Western Union Telegraph Co. v. Hill

Court of Appeals of Alabama, 1933.

25 Ala.App. 540, 150 So. 709.

Prosser, p. 34-36


Facts: Western Union was appealing a decision in favor of Hill.  Hill alleged that his wife was assaulted by Sapp, who worked for Western Union.  Mrs. Hill came to the office where Sapp was working, and he made lewd remarks and allegedly tried to touch Mrs. Hill.  Photos of the office show that the counter was too high and wide for Sapp to reach Hill unless Sapp stood on something or Mrs. Hill leaned over the counter.


Issue: Did Sapp commit assault?


Rule: An assault takes place when someone makes “an unlawful attempt to commit a battery”.  The court says that “there must be an intentional, unlawful, offer to touch the person of another” and that the other person must have “a well-founded fear of an imminent battery”.  Finally, the perpetrator must possess “the apparent present ability to effectuate the attempt”.


Analysis: The court seems to find that it’s an open question for the jury whether or not it was physically possible to commit the threatened battery.


Conclusion: The court finds there’s enough evidence to “justify an action for damages”.  The court reverses the ruling against Western Union on the ground that Sapp wasn’t acting within the scope of his employment.


Notes and Questions


  1. On Fuller v. State, based on the rule in the present case, I think it would depend on whether the plaintiff interpreted the gesture as an offer to touch her.  In the KKK case, I think the family members would have to prove they had a reasonable fear that the KKK members would actually shoot them and that they had the means to do so.  Maybe they would have to prove the guns were loaded.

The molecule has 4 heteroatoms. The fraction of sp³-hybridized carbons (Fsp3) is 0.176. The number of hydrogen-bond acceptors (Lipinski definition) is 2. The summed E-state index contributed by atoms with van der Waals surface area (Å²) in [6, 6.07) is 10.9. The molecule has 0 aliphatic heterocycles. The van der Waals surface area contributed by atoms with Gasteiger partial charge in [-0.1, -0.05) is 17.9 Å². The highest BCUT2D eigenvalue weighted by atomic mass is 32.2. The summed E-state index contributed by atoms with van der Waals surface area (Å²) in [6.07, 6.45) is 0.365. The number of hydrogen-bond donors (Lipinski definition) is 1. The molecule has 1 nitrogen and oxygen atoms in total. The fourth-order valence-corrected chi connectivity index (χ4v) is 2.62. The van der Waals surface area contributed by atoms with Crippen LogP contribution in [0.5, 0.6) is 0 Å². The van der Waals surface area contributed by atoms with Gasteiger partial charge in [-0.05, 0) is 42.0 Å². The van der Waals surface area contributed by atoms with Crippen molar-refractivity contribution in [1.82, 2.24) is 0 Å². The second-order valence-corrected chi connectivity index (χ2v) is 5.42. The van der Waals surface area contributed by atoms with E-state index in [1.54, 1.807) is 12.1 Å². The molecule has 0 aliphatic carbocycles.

2. The stone throwing running bastard: It would depend on what distance the guy could reasonably be expected to hit the other person.  The test might be when the plaintiff is actually scared of getting hit.  The interesting thing is that whether it was an assault would partly depend on how good a stone thrower the bastard is.  If this dude is Joe Montana, it would be assault a lot closer than if it was, say, an old lady.
  3. Bringing a gun to an interview: I think it would depend on the mores of the society at the time.  Maybe in 1901 in Georgia it was reasonable to carry guns around everywhere at all times, and carrying a gun didn’t necessarily mean you planned to use it soon, or ever.  In today’s society, if you’re seen with a gun pretty much anywhere, people will be scared that you’re planning to shoot them immediately.
  4. Fear: I’m not sure how the court meant to use it here.  Sometimes fear can just mean suspicion.  It’s hard to say someone hasn’t done something wrong just because the victim wasn’t afraid.  In terms of social policy, we want a potential assailant to be deterred from attacking anybody, even if they don’t know if they have a black belt or not.  But let’s say Mrs. Hill did have a black belt.  If you use the court’s first definition of assault—“an unlawful attempt to commit a battery, incomplete by reason of some intervening cause”—then despite the black belt, assault certainly occurred.  It’s just that the black belt was the intervening cause.  A lawyer might try to prove fear anyway because that might influence the jury in its decision about who wins and how much money they get.